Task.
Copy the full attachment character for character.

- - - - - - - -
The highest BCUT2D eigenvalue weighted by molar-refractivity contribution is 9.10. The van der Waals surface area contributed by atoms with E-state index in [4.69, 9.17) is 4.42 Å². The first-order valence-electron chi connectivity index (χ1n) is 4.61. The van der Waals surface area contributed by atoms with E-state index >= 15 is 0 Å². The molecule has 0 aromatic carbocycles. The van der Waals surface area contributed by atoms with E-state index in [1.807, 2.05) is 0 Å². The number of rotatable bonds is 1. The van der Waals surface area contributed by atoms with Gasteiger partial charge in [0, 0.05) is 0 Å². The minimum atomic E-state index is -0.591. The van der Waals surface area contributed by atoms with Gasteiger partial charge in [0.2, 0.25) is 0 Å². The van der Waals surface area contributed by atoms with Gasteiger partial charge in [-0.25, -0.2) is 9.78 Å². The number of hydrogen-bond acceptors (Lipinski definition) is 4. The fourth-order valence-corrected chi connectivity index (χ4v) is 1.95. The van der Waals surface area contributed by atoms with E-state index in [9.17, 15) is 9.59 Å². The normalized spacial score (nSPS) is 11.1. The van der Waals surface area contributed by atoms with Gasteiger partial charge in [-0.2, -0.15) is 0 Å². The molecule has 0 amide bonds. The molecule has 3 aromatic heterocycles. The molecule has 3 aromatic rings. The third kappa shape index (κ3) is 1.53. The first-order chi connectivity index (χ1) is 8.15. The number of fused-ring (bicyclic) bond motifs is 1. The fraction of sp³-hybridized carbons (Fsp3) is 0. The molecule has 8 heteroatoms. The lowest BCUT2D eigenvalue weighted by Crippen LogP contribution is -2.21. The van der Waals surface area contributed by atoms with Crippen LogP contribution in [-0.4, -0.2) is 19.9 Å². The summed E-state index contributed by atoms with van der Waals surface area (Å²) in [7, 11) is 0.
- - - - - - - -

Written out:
The highest BCUT2D eigenvalue weighted by molar-refractivity contribution is 9.10. The van der Waals surface area contributed by atoms with E-state index in [4.69, 9.17) is 4.42 Å². The first-order valence-electron chi connectivity index (χ1n) is 4.61. The van der Waals surface area contributed by atoms with E-state index >= 15 is 0 Å². The molecule has 0 aromatic carbocycles. The van der Waals surface area contributed by atoms with E-state index in [1.807, 2.05) is 0 Å². The number of rotatable bonds is 1. The van der Waals surface area contributed by atoms with Gasteiger partial charge in [0, 0.05) is 0 Å². The minimum atomic E-state index is -0.591. The van der Waals surface area contributed by atoms with Gasteiger partial charge in [0.2, 0.25) is 0 Å². The van der Waals surface area contributed by atoms with Gasteiger partial charge in [-0.25, -0.2) is 9.78 Å². The number of hydrogen-bond acceptors (Lipinski definition) is 4. The fourth-order valence-corrected chi connectivity index (χ4v) is 1.95. The van der Waals surface area contributed by atoms with E-state index in [9.17, 15) is 9.59 Å². The normalized spacial score (nSPS) is 11.1. The van der Waals surface area contributed by atoms with Gasteiger partial charge in [-0.2, -0.15) is 0 Å². The molecule has 0 amide bonds. The molecule has 3 aromatic heterocycles. The molecule has 3 aromatic rings. The third kappa shape index (κ3) is 1.53. The first-order chi connectivity index (χ1) is 8.15. The number of fused-ring (bicyclic) bond motifs is 1. The fraction of sp³-hybridized carbons (Fsp3) is 0. The molecule has 8 heteroatoms. The lowest BCUT2D eigenvalue weighted by Crippen LogP contribution is -2.21. The van der Waals surface area contributed by atoms with Crippen LogP contribution in [-0.4, -0.2) is 19.9 Å². The summed E-state index contributed by atoms with van der Waals surface area (Å²) in [7, 11) is 0.